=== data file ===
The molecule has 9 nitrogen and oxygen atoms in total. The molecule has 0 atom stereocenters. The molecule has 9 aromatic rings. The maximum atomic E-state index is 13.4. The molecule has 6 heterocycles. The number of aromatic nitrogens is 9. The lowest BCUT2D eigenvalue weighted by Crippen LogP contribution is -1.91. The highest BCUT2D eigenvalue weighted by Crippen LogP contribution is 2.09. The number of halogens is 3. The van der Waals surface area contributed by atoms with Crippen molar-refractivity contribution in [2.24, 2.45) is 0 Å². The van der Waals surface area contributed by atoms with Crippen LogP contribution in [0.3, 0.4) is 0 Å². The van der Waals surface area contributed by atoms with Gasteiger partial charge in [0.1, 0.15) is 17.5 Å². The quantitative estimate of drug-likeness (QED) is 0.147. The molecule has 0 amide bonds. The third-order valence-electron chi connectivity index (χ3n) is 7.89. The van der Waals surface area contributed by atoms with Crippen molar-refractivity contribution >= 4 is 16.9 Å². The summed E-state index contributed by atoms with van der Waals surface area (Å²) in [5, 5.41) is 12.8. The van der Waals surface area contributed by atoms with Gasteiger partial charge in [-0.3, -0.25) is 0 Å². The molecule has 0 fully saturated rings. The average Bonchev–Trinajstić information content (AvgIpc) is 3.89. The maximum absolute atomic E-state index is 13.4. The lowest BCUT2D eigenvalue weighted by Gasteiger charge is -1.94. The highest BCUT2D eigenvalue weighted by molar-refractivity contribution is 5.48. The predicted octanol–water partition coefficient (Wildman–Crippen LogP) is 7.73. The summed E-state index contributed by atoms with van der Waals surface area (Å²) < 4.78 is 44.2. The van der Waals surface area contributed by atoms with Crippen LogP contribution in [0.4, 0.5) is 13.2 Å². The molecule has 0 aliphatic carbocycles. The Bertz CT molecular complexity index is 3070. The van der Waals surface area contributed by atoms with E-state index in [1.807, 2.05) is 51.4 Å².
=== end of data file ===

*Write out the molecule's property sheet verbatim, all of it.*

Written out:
The molecule has 9 nitrogen and oxygen atoms in total. The molecule has 0 atom stereocenters. The molecule has 9 aromatic rings. The maximum atomic E-state index is 13.4. The molecule has 6 heterocycles. The number of aromatic nitrogens is 9. The lowest BCUT2D eigenvalue weighted by Crippen LogP contribution is -1.91. The highest BCUT2D eigenvalue weighted by Crippen LogP contribution is 2.09. The number of halogens is 3. The van der Waals surface area contributed by atoms with Crippen molar-refractivity contribution in [2.24, 2.45) is 0 Å². The van der Waals surface area contributed by atoms with Crippen LogP contribution in [0.3, 0.4) is 0 Å². The van der Waals surface area contributed by atoms with Gasteiger partial charge in [0.1, 0.15) is 17.5 Å². The quantitative estimate of drug-likeness (QED) is 0.147. The molecule has 0 amide bonds. The third-order valence-electron chi connectivity index (χ3n) is 7.89. The van der Waals surface area contributed by atoms with Crippen molar-refractivity contribution >= 4 is 16.9 Å². The summed E-state index contributed by atoms with van der Waals surface area (Å²) in [5, 5.41) is 12.8. The van der Waals surface area contributed by atoms with Gasteiger partial charge in [-0.3, -0.25) is 0 Å². The molecule has 0 fully saturated rings. The average Bonchev–Trinajstić information content (AvgIpc) is 3.89. The maximum absolute atomic E-state index is 13.4. The lowest BCUT2D eigenvalue weighted by Gasteiger charge is -1.94. The highest BCUT2D eigenvalue weighted by molar-refractivity contribution is 5.48. The predicted octanol–water partition coefficient (Wildman–Crippen LogP) is 7.73. The summed E-state index contributed by atoms with van der Waals surface area (Å²) < 4.78 is 44.2. The van der Waals surface area contributed by atoms with Crippen LogP contribution in [0.4, 0.5) is 13.2 Å². The molecule has 0 aliphatic carbocycles. The Bertz CT molecular complexity index is 3070. The van der Waals surface area contributed by atoms with E-state index in [1.807, 2.05) is 51.4 Å².